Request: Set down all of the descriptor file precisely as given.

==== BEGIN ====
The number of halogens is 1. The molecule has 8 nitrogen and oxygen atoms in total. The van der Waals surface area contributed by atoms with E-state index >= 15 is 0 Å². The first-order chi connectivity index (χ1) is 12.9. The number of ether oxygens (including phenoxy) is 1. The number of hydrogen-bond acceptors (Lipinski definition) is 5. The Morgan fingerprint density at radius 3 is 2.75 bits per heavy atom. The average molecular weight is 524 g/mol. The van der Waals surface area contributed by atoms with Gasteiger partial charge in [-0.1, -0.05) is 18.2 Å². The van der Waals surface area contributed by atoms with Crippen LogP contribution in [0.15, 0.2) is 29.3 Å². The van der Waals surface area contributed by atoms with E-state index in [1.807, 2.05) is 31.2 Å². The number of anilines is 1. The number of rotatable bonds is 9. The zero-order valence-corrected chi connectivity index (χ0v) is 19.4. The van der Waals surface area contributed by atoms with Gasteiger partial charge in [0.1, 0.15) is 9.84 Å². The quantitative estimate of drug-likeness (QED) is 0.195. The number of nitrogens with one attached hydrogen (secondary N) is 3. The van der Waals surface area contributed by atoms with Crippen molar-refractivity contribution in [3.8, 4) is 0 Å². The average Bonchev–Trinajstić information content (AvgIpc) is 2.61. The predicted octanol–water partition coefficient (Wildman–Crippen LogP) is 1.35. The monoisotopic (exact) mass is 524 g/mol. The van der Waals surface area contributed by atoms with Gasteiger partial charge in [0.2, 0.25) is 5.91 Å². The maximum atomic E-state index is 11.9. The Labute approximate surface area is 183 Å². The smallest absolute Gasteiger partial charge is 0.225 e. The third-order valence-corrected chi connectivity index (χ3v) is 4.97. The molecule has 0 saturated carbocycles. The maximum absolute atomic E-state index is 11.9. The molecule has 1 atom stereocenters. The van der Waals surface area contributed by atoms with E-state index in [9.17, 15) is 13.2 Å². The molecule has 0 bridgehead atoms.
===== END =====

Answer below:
The number of halogens is 1. The molecule has 8 nitrogen and oxygen atoms in total. The van der Waals surface area contributed by atoms with E-state index >= 15 is 0 Å². The first-order chi connectivity index (χ1) is 12.9. The number of ether oxygens (including phenoxy) is 1. The number of hydrogen-bond acceptors (Lipinski definition) is 5. The Morgan fingerprint density at radius 3 is 2.75 bits per heavy atom. The average molecular weight is 524 g/mol. The van der Waals surface area contributed by atoms with Gasteiger partial charge in [-0.1, -0.05) is 18.2 Å². The van der Waals surface area contributed by atoms with Crippen LogP contribution in [0.15, 0.2) is 29.3 Å². The van der Waals surface area contributed by atoms with E-state index in [1.807, 2.05) is 31.2 Å². The number of anilines is 1. The number of rotatable bonds is 9. The zero-order valence-corrected chi connectivity index (χ0v) is 19.4. The van der Waals surface area contributed by atoms with Gasteiger partial charge in [0.1, 0.15) is 9.84 Å². The quantitative estimate of drug-likeness (QED) is 0.195. The number of nitrogens with one attached hydrogen (secondary N) is 3. The van der Waals surface area contributed by atoms with Crippen molar-refractivity contribution in [3.8, 4) is 0 Å². The average Bonchev–Trinajstić information content (AvgIpc) is 2.61. The predicted octanol–water partition coefficient (Wildman–Crippen LogP) is 1.35. The monoisotopic (exact) mass is 524 g/mol. The van der Waals surface area contributed by atoms with Gasteiger partial charge in [0.2, 0.25) is 5.91 Å². The maximum atomic E-state index is 11.9. The Labute approximate surface area is 183 Å². The smallest absolute Gasteiger partial charge is 0.225 e. The third-order valence-corrected chi connectivity index (χ3v) is 4.97. The molecule has 0 saturated carbocycles. The maximum absolute atomic E-state index is 11.9. The molecule has 1 atom stereocenters. The van der Waals surface area contributed by atoms with E-state index in [9.17, 15) is 13.2 Å². The molecule has 0 bridgehead atoms.